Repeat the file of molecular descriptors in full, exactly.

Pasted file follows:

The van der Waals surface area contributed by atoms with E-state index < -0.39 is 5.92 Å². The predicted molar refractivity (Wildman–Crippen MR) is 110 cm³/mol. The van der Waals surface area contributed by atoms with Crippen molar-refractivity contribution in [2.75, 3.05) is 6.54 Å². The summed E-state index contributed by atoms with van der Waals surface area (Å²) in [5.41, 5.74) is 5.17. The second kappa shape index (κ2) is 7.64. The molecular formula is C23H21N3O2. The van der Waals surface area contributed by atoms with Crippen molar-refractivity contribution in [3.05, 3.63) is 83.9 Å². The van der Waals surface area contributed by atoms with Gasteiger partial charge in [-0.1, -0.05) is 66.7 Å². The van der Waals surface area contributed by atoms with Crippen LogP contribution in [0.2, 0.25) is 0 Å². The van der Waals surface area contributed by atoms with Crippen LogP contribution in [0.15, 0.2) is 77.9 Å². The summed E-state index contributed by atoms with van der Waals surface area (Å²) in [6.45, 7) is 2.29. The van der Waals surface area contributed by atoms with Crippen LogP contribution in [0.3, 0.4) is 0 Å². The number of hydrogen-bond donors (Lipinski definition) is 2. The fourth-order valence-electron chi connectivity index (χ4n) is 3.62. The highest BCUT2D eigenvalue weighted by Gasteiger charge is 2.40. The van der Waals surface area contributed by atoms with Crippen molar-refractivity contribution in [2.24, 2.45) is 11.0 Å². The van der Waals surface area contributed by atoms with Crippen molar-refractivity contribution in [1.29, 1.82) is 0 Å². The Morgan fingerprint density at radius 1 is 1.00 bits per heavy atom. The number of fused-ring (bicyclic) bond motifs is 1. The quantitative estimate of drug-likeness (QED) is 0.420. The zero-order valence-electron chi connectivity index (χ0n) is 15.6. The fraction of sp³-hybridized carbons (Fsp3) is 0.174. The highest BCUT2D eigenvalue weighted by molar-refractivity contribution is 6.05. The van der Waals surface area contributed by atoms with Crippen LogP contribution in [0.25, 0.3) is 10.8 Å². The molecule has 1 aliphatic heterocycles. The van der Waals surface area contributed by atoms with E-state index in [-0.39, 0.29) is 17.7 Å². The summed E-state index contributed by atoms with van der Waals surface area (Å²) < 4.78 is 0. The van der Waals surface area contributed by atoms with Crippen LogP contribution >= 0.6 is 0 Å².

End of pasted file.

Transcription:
The van der Waals surface area contributed by atoms with E-state index < -0.39 is 5.92 Å². The predicted molar refractivity (Wildman–Crippen MR) is 110 cm³/mol. The van der Waals surface area contributed by atoms with Crippen molar-refractivity contribution in [2.75, 3.05) is 6.54 Å². The summed E-state index contributed by atoms with van der Waals surface area (Å²) in [5.41, 5.74) is 5.17. The second kappa shape index (κ2) is 7.64. The molecular formula is C23H21N3O2. The van der Waals surface area contributed by atoms with Crippen molar-refractivity contribution in [3.05, 3.63) is 83.9 Å². The van der Waals surface area contributed by atoms with Gasteiger partial charge in [-0.1, -0.05) is 66.7 Å². The van der Waals surface area contributed by atoms with Crippen LogP contribution in [0.2, 0.25) is 0 Å². The van der Waals surface area contributed by atoms with Crippen LogP contribution in [0.15, 0.2) is 77.9 Å². The summed E-state index contributed by atoms with van der Waals surface area (Å²) in [6.45, 7) is 2.29. The van der Waals surface area contributed by atoms with Crippen LogP contribution in [0.3, 0.4) is 0 Å². The number of hydrogen-bond donors (Lipinski definition) is 2. The fourth-order valence-electron chi connectivity index (χ4n) is 3.62. The highest BCUT2D eigenvalue weighted by Gasteiger charge is 2.40. The van der Waals surface area contributed by atoms with Crippen molar-refractivity contribution in [2.24, 2.45) is 11.0 Å². The van der Waals surface area contributed by atoms with Crippen molar-refractivity contribution in [1.29, 1.82) is 0 Å². The Morgan fingerprint density at radius 1 is 1.00 bits per heavy atom. The number of fused-ring (bicyclic) bond motifs is 1. The quantitative estimate of drug-likeness (QED) is 0.420. The zero-order valence-electron chi connectivity index (χ0n) is 15.6. The fraction of sp³-hybridized carbons (Fsp3) is 0.174. The highest BCUT2D eigenvalue weighted by molar-refractivity contribution is 6.05. The van der Waals surface area contributed by atoms with Crippen LogP contribution in [0.25, 0.3) is 10.8 Å². The molecule has 1 aliphatic heterocycles. The van der Waals surface area contributed by atoms with E-state index in [-0.39, 0.29) is 17.7 Å². The summed E-state index contributed by atoms with van der Waals surface area (Å²) < 4.78 is 0. The van der Waals surface area contributed by atoms with Crippen LogP contribution >= 0.6 is 0 Å².